Papillon Size
Between 8-11 inches at withers (shoulders). Some may go over or under but the standard is 8 to11 inches.
Diffilcult but possible. I begin using litter training very early. This consists of a washing machine laundry pan lined with newspapers. I tried using squares of sod once to simulate the outdoors. They shredded it and I spent the night cleaning dirt and grass out of every crevice in the kitchen. (They will initially shred newspaper too but at least it's easier to clean. I don't use pellets as they find them appetizing. As the males age a belly band comes in handy. I wrap this around their waist and monitor them as they go through the house. This gives you the opportunity to give a sharp "No" when you see them hike their leg while the band protects the surface of your floor.
There are many papillons being used in agility today and quite successfully. I myself do not approve of using them for this purpose. A papillon by standard should be fine boned. I truly believe these dogs should be lap dogs as they were bred to be. The stress the agility course puts on a dog's legs, in my mind, is not worth the risk. A broken leg on a toy dog can run into the thousands depending on your location.
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Picking a pup - Tempermant
Papillons are typically non aggressive tail wagging good dogs. They are not all stranger friendly and can be protective of their family. Tempermants vary with the bloodlines. Things to consider before picking your pup and how its tempermant may affect your daily life.
1. Do you entertain frequently - if so let your breeder know your puppy will be exposed to a number of strangers and look for bloodlines that are friendly and playful.
2. Will your dog be traveling to different locations with you - if so you will need a pup that shows alot of confidence so he will be able to cope with different surroundings on a day to day basis.
3. Do you prefer spending quiet evenings at home - look for the true pap that was bred for royalty. Calm, relaxed and content to be in your lap.
4. School age children- again look for the friendly and playful but also consider size. A papillon on the larger end of the height scale with a larger bone structure would be better suited for a child.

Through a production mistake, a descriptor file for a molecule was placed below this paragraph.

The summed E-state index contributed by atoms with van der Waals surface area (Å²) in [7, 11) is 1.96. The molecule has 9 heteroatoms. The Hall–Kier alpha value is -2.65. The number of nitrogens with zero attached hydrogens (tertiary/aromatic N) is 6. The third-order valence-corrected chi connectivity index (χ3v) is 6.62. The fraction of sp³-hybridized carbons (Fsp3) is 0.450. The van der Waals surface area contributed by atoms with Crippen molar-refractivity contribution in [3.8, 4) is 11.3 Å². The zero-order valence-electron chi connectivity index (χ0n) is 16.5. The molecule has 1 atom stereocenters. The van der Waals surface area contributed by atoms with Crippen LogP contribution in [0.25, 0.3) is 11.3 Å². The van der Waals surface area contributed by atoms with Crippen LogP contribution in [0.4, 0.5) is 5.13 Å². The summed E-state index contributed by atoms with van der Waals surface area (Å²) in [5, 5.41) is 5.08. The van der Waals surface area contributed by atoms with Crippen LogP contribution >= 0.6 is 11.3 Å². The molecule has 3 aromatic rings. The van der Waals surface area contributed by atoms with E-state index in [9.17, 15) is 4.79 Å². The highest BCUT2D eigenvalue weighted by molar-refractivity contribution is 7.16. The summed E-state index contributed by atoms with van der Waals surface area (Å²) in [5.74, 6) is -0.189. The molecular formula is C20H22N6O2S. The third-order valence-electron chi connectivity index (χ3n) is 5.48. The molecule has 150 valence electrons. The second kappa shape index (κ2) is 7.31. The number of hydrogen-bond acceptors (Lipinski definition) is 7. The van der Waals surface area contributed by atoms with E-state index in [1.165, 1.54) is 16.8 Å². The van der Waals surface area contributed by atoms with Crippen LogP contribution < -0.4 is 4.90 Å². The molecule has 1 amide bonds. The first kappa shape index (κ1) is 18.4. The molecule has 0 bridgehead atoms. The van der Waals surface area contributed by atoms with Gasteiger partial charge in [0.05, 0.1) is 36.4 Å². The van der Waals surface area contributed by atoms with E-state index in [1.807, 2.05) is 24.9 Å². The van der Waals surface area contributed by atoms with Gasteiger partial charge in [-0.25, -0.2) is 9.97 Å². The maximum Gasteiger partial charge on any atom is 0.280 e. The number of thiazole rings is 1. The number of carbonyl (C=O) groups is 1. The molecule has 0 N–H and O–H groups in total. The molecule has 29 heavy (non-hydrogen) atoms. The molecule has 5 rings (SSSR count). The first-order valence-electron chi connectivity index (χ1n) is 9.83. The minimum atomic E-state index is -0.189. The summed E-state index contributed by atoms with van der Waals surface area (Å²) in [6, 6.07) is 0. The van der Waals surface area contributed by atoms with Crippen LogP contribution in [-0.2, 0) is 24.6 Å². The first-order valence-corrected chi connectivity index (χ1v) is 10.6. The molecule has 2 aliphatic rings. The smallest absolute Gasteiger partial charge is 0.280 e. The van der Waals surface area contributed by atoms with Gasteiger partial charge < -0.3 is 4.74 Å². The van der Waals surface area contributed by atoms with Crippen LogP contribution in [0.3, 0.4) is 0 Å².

I have been bitten only when a dog has panicked, such as the time one of my babies caught his leg in a towel rack and without thinking I quickly went to his resuce. Unfortunately for me he was at that time in a blind panic and I was nipped while he was thrashing about. This falls in line with basic instinct, when backed in a corner, trapped or hurt, yes they will bite.
So remember when you reach to pet that beautiful dog someone is holding- consider this - They don't know you. In their mind they are cornered (in the arms of someone else) and can't back away. You might earn yourself a nip.
Spay/neuter contract?
Most show breeders will require that you you spay or neuter your pet. The reasons are simple to them and a source of irritation for those who would like to breed for profit. The term pet quality indicates that the animal should not be used for breeding. There are many reasons why. Not all indicate a problem with the animals health. Some are as simple as a slight overbite. Hardly noticiable to anyone, but bred to another dog with a similar issue the problem could begin to manifest itself and corrupt the bloodline. Bad teeth can cause health problems within canines just as it does in humans. Perhaps the color or pattern isn't right for future generations. You might think she's beautiful and she is - but remember the AKC breed standards are specific in some areas and if you give here and there eventually you have lost the breed type.
The papillon standard for ear placement, fringe, coat and height should all be factors in determining show/breeding quality along with genetic health profiles. Many dogs that are bred may have faults but a good breeding program seeks to improve and would not cross faults.
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